share|cite|improve this answer

The equation

${\rm d}T~=~ \nabla T \cdot {\rm d}{\bf r}$,

says that the change in T, namely ${\rm d}T$, is the scalar product of 2 vectors, $\nabla T$ and ${\rm d}{\bf r}$, which can also be written as the magnitude of the 1st vector times the magnitude of the 2nd vector times cosine the angle between them.

${\rm d}T~=~ |\nabla T| |{\rm d}{\bf r}|\cos\theta$.

Now assume that we are fixing the length of the infinitesimal displacement vector but we can move it around changing its direction, and hence changing $\theta$. You notice that $dT$ is maximum if $\theta$ is $0$.

$\theta=0$ means both vectors have the same direction, and since $d{\bf r}$ is the displacement vector then in this case you move along the same direction of $\nabla T$ that makes $dT$ maximum.

Hence you can interpret $\nabla T$ as the vector whose direction is the direction along which the change of the function $T$ is maximum.

share|cite|improve this answer
Thanks for explaining it in simple words. – Inquisitive Feb 5 '12 at 17:21
@Inquisitive Its not the correct answer. Its explaining physical meaning of dot product, not gradient. – Evil Angel Dec 29 '12 at 12:50

Have a look at

Del, or $\nabla$ , is a generalisation of the gradient to more than one dimension. In one dimension $\nabla$ is the same as the gradient.

share|cite|improve this answer
Thanks for your answer, but my question was different. How come ∇ or Del, is the maximum rate of change of a function? – Inquisitive Feb 5 '12 at 15:37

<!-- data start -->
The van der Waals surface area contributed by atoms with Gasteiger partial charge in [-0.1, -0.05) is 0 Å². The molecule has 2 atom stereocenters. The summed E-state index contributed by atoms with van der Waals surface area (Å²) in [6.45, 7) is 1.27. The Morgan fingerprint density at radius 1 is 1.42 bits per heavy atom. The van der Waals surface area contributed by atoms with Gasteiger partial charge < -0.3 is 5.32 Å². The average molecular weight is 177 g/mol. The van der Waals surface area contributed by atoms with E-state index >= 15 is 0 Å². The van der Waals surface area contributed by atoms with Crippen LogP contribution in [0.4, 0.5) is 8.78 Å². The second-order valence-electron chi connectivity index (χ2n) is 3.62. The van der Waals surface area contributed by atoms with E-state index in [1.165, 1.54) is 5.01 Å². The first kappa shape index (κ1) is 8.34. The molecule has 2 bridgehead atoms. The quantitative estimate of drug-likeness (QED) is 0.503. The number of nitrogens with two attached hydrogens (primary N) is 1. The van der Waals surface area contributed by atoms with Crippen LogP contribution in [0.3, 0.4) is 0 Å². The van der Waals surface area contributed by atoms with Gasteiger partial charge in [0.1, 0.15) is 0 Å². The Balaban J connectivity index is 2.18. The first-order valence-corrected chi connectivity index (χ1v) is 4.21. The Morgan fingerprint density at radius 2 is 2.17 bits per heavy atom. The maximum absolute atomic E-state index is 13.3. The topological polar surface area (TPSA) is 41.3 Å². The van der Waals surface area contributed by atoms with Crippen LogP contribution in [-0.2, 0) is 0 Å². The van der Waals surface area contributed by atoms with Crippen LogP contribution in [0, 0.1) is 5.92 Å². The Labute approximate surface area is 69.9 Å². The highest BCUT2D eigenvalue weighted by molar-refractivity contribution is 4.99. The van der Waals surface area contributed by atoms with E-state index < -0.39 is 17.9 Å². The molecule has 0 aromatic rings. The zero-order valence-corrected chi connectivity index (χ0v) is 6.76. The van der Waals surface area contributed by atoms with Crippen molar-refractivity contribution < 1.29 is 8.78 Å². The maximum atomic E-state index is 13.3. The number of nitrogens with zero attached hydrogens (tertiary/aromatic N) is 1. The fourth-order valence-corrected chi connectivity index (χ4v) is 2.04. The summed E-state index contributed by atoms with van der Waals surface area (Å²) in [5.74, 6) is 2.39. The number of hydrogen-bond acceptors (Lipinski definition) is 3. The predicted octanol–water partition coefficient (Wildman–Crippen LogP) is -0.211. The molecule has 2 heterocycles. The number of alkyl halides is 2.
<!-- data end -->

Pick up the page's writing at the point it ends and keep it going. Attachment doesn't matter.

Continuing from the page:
From elementary calculus, the total diffrential of a function $f(x_1, x_2,...x_n)$ is given by $$\begin{align*}df &= \frac {\partial f}{\partial x_1}dx_1 + \frac {\partial f} {\partial x_2} dx_2~...+\frac{\partial f} {\partial x_n} dx_n\\&=\nabla f\cdot\vec {dx} \end{align*}$$

For $df = 0$, $\nabla f$ and the corresponding differential $\vec {dx}_{min}~~$ are therefore orthogonal to one another since their dot product is zero. The differential $\vec{dx}_{max}$ orthogonal to $\vec {dx}_{min}$ maximises $df$, which means $\vec{dx}_{max}$ is parallel to $\nabla f$. So we can write $$\begin{align*}df_{max} &= \nabla f\cdot\vec {dx}_{max}\\ &= |\nabla f||\vec {dx}_{max}|\\ |\nabla f| &= \frac {df_{max}} {|dx_{max}|}\end{align*}$$

Therefore $\nabla f$ is a vector with a magnitude equal to the maximum change in $df$ wrt $|dx|$, and a direction along $\vec {dx}_{max}$

share|cite|improve this answer

Gradient such as $\nabla T$ refers to vector derivative of functions of more than one variables. Physically, it explains rate of change of function under operation by Gradient operation.

$\nabla T$ is a vector which points in the direction of greatest increase of function. The direction is zero at local minimum and local maximum.

Physical meaning of equation ${\rm d}T~=~ \nabla T \cdot {\rm d}{\bf r}$:
${\rm d}T$ is the projection of $\nabla T$ in the direction of ${\rm d}{\bf r}$.

share|cite|improve this answer
Just above you said " Its explaining physical meaning of dot product" . Same thing you have repeated here. You mentioned dot product in the sentence format. – Inquisitive Dec 29 '12 at 13:38
@Inquisitive Main answer is above horizontal line which says what a gradient is. What you see below horizontal line can be applied for any vector, not just gradient. Maybe, you wanted to know about dot product too, but my answer is more complete. – Evil Angel Dec 29 '12 at 13:52
that's why I gave u vote up. – Inquisitive Dec 29 '12 at 13:55

Your Answer


By posting your answer, you agree to the privacy policy and terms of service.

Not the answer you're looking for? Browse other questions tagged or ask your own question.